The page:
Resolution: Consider your disabled customers and their needs

March 26, 2019By Behind the Shelf Blog, Industry Intuition, Resolutions

By Althea R., data assets specialist, for the Resolutions blog series

Because of a foot surgery and very slow recovery afterwards, I was temporarily disabled for five months last year. During those months of recovery, I used crutches and a cane, scooted around on a knee scooter, and/or wore a big therapeutic boot. After two weeks of elevating my foot at home and not being allowed to drive, I was finally able to venture out.

It was a major eye-opener for me to witness, first-hand, what it was like to have a physical disability as a customer in a store. My experiences ran the gamut from having remarkable customer service to experiences that were really bad, whether it was a mom-and-pop shop or a big-box store. As a retailer, how do you serve or treat the disabled customers that come into your store? Those with disabilities are not able to run in and out of a business like the average Joe, so special accommodations should be made.

Make sure you have courteous staff. I was at a big-box general merchandise store looking for a particular product. I asked an associate where I could find the item. I was told to follow him and away he went! This was during my big boot time so I was slow and not well-balanced. He went around a corner and I lost him. He came back a couple moments later and asked where I was. I said I was not able to go fast due to my condition and pointed at my boot. He looked at it, grunted, and walked away — I never found the item I had been looking for. I later contacted the store manager who put me in touch with the regional customer relations manager.  After learning of my experience, she indicated that the store would use this as a training experience for new associates. Disabled customer

On another occasion, I hobbled into an independent store where I am a frequent shopper. As soon as they saw me, I was kindly given a chair. The associate grabbed a shopping basket and collected the items I needed. When I checked out, the manager said if I needed anything else to just call the store and someone would run it to my house so I wouldn’t have to trek out. I was amazed at this customer service!

If someone on your staff is able to hold open doors, select items, and/or help get purchases out to a vehicle, that can have a major impression on someone who can’t get around that easily — I know it certainly did for me!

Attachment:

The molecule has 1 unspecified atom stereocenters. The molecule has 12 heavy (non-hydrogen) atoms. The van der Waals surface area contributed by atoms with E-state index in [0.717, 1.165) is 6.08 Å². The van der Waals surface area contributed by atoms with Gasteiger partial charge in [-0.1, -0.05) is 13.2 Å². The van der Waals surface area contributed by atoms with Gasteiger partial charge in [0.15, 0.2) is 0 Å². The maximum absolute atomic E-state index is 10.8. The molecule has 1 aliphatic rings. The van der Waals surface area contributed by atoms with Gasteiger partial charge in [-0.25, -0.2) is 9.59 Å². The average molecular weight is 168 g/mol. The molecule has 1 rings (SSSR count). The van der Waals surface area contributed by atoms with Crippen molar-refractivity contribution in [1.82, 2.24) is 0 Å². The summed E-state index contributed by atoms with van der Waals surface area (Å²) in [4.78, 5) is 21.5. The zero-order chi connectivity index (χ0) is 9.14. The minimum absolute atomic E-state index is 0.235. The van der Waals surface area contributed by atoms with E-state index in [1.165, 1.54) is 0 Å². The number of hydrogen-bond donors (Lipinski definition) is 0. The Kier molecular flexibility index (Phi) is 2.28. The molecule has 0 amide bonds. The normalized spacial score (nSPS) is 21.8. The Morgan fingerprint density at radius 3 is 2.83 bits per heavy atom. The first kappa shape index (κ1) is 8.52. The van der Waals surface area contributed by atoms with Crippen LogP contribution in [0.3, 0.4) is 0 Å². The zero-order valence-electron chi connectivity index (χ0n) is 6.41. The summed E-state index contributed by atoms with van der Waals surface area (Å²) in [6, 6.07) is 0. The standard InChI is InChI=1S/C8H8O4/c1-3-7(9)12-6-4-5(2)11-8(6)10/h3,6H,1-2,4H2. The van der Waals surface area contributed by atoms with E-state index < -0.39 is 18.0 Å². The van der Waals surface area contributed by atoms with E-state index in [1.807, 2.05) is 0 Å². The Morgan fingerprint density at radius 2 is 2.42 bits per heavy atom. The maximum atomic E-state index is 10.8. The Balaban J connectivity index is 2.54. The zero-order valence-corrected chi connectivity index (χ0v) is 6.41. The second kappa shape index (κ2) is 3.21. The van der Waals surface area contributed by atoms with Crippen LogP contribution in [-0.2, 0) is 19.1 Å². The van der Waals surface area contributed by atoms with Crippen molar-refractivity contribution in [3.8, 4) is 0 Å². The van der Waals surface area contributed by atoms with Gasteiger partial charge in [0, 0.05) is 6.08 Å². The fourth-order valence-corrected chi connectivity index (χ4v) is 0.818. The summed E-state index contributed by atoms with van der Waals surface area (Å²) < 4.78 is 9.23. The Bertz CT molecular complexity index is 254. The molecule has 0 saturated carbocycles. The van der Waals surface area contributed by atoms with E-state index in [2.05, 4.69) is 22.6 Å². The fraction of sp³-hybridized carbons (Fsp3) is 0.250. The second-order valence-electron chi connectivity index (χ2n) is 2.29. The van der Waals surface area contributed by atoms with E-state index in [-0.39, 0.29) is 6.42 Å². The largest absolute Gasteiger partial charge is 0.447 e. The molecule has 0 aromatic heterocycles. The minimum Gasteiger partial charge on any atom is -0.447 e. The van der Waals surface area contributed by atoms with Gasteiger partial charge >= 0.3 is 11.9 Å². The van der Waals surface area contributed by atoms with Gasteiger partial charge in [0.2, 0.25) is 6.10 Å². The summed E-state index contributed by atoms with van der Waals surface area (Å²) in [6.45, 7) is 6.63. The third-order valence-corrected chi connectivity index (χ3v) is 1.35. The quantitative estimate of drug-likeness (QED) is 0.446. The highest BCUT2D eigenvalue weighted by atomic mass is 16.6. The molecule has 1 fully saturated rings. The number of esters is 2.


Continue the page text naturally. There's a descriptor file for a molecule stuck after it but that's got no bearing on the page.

When looking at the interior of your store, remember to keep aisles clear of boxes, packaging, step stools, and carts. Be wary of merchandise on the floor too. I managed to take out a display pile of pillows and stuffed animals in a gift shop with my cane; it’s incredible what can happen if you get a quad cane hooked on one soft thing at the bottom of a pyramid! If there is a loading cart in an aisle, be certain that wheel locks are secure so it doesn’t move while someone is trying to get around it.

The outside of your store is important as well. Make sure that ramps are not blocked and handicap parking signs are highly visible. One store I visited had one space available for disabled parking. Because the portable parking sign had been turned around to the wall and moved off to the side, a non-disabled driver had taken the spot. As there was no other place for me to park, I left and went somewhere else to shop — there wasn’t easy access to the ramp. I stopped at the store the following week and told the manager about the sign; it was corrected by the next morning.

For those stores where there can be snow and ice, it is critical that the parking signs are visible. Depending on the company that plows or spreads out salt/sand, these signs are sometimes moved to prevent them from being damaged. Sometimes they are moved back and sometimes they are not. I also encountered this at two other retailers.

Be careful with the granule size of the salt as well. Another location I visited used rock salt ice melt where some of the pieces were larger than a marble. While that may not seem very large, it can be very difficult for the wheels on rollators, wheelchairs, and scooters to get over. I almost went end-over-end while I was on the knee scooter; it was kind of scary.

Do you have a home health care section with items on display in your store? Try using a cane, walker, rollator, or wheelchair (after hours) to go around your store and even outside; put yourself in the shoes of your disabled customers and see how you can make their shopping experiences better! It can have a tremendous impact on the customer and for your store — you get a regular customer coming back because of the exceptional service and attention to detail.